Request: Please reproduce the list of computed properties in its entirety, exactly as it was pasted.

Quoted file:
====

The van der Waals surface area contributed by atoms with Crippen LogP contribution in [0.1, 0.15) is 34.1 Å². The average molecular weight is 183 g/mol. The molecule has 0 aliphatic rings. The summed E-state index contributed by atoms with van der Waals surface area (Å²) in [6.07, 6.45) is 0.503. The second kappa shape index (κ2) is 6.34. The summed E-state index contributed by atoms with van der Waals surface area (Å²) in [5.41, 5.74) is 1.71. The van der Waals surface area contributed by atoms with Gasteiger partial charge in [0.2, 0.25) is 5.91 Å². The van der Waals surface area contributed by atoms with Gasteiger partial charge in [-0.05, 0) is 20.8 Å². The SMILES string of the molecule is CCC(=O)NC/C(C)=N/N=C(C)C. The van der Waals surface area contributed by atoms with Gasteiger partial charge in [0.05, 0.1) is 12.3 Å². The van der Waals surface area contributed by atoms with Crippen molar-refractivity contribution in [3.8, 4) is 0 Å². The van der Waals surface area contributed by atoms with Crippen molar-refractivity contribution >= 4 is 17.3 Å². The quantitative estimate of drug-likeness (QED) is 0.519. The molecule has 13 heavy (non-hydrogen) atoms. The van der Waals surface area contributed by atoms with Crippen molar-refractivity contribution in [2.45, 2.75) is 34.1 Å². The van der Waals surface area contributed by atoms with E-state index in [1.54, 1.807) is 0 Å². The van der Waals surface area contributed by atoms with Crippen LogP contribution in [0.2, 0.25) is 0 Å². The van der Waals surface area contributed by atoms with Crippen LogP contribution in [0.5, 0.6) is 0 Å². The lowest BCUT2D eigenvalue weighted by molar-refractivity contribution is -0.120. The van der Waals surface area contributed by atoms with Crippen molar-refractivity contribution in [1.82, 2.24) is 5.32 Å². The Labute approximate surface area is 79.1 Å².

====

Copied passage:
The van der Waals surface area contributed by atoms with Crippen LogP contribution in [0.1, 0.15) is 34.1 Å². The average molecular weight is 183 g/mol. The molecule has 0 aliphatic rings. The summed E-state index contributed by atoms with van der Waals surface area (Å²) in [6.07, 6.45) is 0.503. The second kappa shape index (κ2) is 6.34. The summed E-state index contributed by atoms with van der Waals surface area (Å²) in [5.41, 5.74) is 1.71. The van der Waals surface area contributed by atoms with Gasteiger partial charge in [0.2, 0.25) is 5.91 Å². The van der Waals surface area contributed by atoms with Gasteiger partial charge in [-0.05, 0) is 20.8 Å². The SMILES string of the molecule is CCC(=O)NC/C(C)=N/N=C(C)C. The van der Waals surface area contributed by atoms with Gasteiger partial charge in [0.05, 0.1) is 12.3 Å². The van der Waals surface area contributed by atoms with Crippen molar-refractivity contribution in [3.8, 4) is 0 Å². The van der Waals surface area contributed by atoms with Crippen molar-refractivity contribution >= 4 is 17.3 Å². The quantitative estimate of drug-likeness (QED) is 0.519. The molecule has 13 heavy (non-hydrogen) atoms. The van der Waals surface area contributed by atoms with Crippen molar-refractivity contribution in [2.45, 2.75) is 34.1 Å². The van der Waals surface area contributed by atoms with E-state index in [1.54, 1.807) is 0 Å². The van der Waals surface area contributed by atoms with Crippen LogP contribution in [0.2, 0.25) is 0 Å². The van der Waals surface area contributed by atoms with Crippen LogP contribution in [0.5, 0.6) is 0 Å². The lowest BCUT2D eigenvalue weighted by molar-refractivity contribution is -0.120. The van der Waals surface area contributed by atoms with Crippen molar-refractivity contribution in [1.82, 2.24) is 5.32 Å². The Labute approximate surface area is 79.1 Å².